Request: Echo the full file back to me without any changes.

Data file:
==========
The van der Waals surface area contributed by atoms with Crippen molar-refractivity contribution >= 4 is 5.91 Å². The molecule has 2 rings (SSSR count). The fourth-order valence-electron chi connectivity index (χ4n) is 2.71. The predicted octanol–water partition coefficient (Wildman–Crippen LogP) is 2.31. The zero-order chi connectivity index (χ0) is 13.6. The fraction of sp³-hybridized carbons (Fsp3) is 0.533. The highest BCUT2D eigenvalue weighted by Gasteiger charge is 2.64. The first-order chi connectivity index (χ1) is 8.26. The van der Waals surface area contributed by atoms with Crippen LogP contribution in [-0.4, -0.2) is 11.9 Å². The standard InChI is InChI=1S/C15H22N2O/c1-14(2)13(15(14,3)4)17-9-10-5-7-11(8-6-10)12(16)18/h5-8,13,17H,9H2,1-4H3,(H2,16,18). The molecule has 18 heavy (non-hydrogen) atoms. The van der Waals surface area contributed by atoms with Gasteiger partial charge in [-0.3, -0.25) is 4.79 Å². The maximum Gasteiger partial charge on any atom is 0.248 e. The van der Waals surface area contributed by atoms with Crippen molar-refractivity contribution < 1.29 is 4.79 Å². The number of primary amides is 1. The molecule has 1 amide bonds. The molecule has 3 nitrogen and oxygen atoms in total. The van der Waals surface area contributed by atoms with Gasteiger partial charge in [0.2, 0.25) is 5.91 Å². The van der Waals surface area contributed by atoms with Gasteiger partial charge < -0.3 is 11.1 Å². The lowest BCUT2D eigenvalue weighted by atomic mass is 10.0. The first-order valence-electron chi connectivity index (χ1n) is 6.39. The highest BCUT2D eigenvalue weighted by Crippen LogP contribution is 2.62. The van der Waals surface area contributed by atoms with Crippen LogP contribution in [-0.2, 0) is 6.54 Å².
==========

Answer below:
The van der Waals surface area contributed by atoms with Crippen molar-refractivity contribution >= 4 is 5.91 Å². The molecule has 2 rings (SSSR count). The fourth-order valence-electron chi connectivity index (χ4n) is 2.71. The predicted octanol–water partition coefficient (Wildman–Crippen LogP) is 2.31. The zero-order chi connectivity index (χ0) is 13.6. The fraction of sp³-hybridized carbons (Fsp3) is 0.533. The highest BCUT2D eigenvalue weighted by Gasteiger charge is 2.64. The first-order chi connectivity index (χ1) is 8.26. The van der Waals surface area contributed by atoms with Crippen LogP contribution in [-0.4, -0.2) is 11.9 Å². The standard InChI is InChI=1S/C15H22N2O/c1-14(2)13(15(14,3)4)17-9-10-5-7-11(8-6-10)12(16)18/h5-8,13,17H,9H2,1-4H3,(H2,16,18). The molecule has 18 heavy (non-hydrogen) atoms. The van der Waals surface area contributed by atoms with Gasteiger partial charge in [-0.3, -0.25) is 4.79 Å². The maximum Gasteiger partial charge on any atom is 0.248 e. The van der Waals surface area contributed by atoms with Crippen molar-refractivity contribution < 1.29 is 4.79 Å². The number of primary amides is 1. The molecule has 1 amide bonds. The molecule has 3 nitrogen and oxygen atoms in total. The van der Waals surface area contributed by atoms with Gasteiger partial charge in [0.2, 0.25) is 5.91 Å². The van der Waals surface area contributed by atoms with Gasteiger partial charge < -0.3 is 11.1 Å². The lowest BCUT2D eigenvalue weighted by atomic mass is 10.0. The first-order valence-electron chi connectivity index (χ1n) is 6.39. The highest BCUT2D eigenvalue weighted by Crippen LogP contribution is 2.62. The van der Waals surface area contributed by atoms with Crippen LogP contribution in [-0.2, 0) is 6.54 Å².